Why would I stay for years in a church which I believed had left the narrow path?
It was simple. It was painful, anguishing, and simple: my husband went there.
I take it quite seriously that the man has authority to make the spiritual decisions for his family. Though when we first married, I thought it might kill me, used as I was to making my own decisions about everything. But God is gracious, and His ways are far above our own, and infinitely better!
I gnashed my teeth, stomped my foot, and almost chewed the flesh from my own arm in frustration. Why would he wait? God had many lessons for me, before I was ready to move on. Where was my perseverance? Where was my faith that God would guide my husband? Where was my trust in my husband that he was able to hear from God and obey? There were so many things to learn in that very difficult period. I learned almost nothing of value from the teaching of the church, but I learned (oh how slowly!) the many areas of my own life that were sorely lacking Godliness.
Because I chose not to be involved in the many programs in the church, and because I spoke up when I believed what was being taught was heresy, there was a resultant cooling of many valued friendships and family relationships. I needed to learn what was the basis for my faith – and would it be moved by the disapproval of my closest friends and the loss of family? I needed to learn what my role was in the church, and which battles were mine to fight, and which should only be addressed by my husband.
My husband, ever patient and wise man that he is, gave me a word of advice one evening after I had been decrying the state of the church most passionately. Ordinarily, it would strike me as very condescending, but there was so much truth, and it was such a sensible idea, and I was so amazed that I didn’t think of it myself, that it quite shocked me into accepting it. Want to hear it?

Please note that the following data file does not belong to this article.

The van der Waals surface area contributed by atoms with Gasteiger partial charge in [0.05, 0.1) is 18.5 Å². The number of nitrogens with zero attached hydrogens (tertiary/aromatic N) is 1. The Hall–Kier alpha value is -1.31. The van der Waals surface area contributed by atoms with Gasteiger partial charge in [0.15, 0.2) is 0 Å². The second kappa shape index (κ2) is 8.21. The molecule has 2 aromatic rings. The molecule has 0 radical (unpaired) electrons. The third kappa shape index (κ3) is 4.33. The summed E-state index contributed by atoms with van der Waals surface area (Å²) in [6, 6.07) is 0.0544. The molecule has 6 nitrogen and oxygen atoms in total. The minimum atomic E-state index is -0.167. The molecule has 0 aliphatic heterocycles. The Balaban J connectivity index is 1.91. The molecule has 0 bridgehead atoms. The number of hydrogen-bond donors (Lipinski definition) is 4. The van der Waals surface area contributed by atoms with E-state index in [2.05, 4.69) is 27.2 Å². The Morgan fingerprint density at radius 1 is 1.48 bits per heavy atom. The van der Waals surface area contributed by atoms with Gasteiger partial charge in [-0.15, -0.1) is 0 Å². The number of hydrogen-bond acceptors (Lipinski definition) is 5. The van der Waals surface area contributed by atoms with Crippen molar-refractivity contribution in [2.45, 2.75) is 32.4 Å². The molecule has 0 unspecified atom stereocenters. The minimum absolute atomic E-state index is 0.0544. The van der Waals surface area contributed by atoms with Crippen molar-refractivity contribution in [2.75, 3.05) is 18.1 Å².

While you are in this situation, be the best Christian you can be.
That’s it? Yes, that’s just what I needed to hear. I needed to “seek first the kingdom of God”. When we are surrounded by teachings and practices that seem to tear at the very fabric of Christianity, our response should be to seek further after Him. Some how, adversity doesn’t naturally effect me that way!! My heart had become hard and I needed a reminder, and in this case, it was also a beautiful reminder of why the husband is the head of the union, and why we wait for him to lead and guide the family. The man just makes sense.
If we had left the church when I first thought we should, chances are we would have wandered in a wilderness of looking for a new home. At times when he gave in to my tantrums (oh, spiritual woman I am!) we went looking. It was always disheartening. Finally, we could not bring ourselves to go back any longer, and simply went nowhere for a period of about 6 months.
From there, my husband decided to attend a church we had heard about, but not attended before, and we have been there ever since. At least weekly, and sometimes more often, it comes up in our family conversation to thank God for that church. We do not align ourselves with their thinking on all issues and doctrines, but the heart of the people are to be separate, a people of God, declaring His mighty works. This is enough for us.
While I would not want to live through again that period of anguish, I thank God that he left me there for the time that was necessary to teach me things I would not have learned, had life been more pleasant.
While your story may not be the same as mine, my friend, may I recommend to you to trust your husband to decide what is best for the family, supporting him in prayer for his leadership position, and asking God for the grace to learn all you can from your time of difficulty.
Arising from a conversation on a post on Politics or Religion?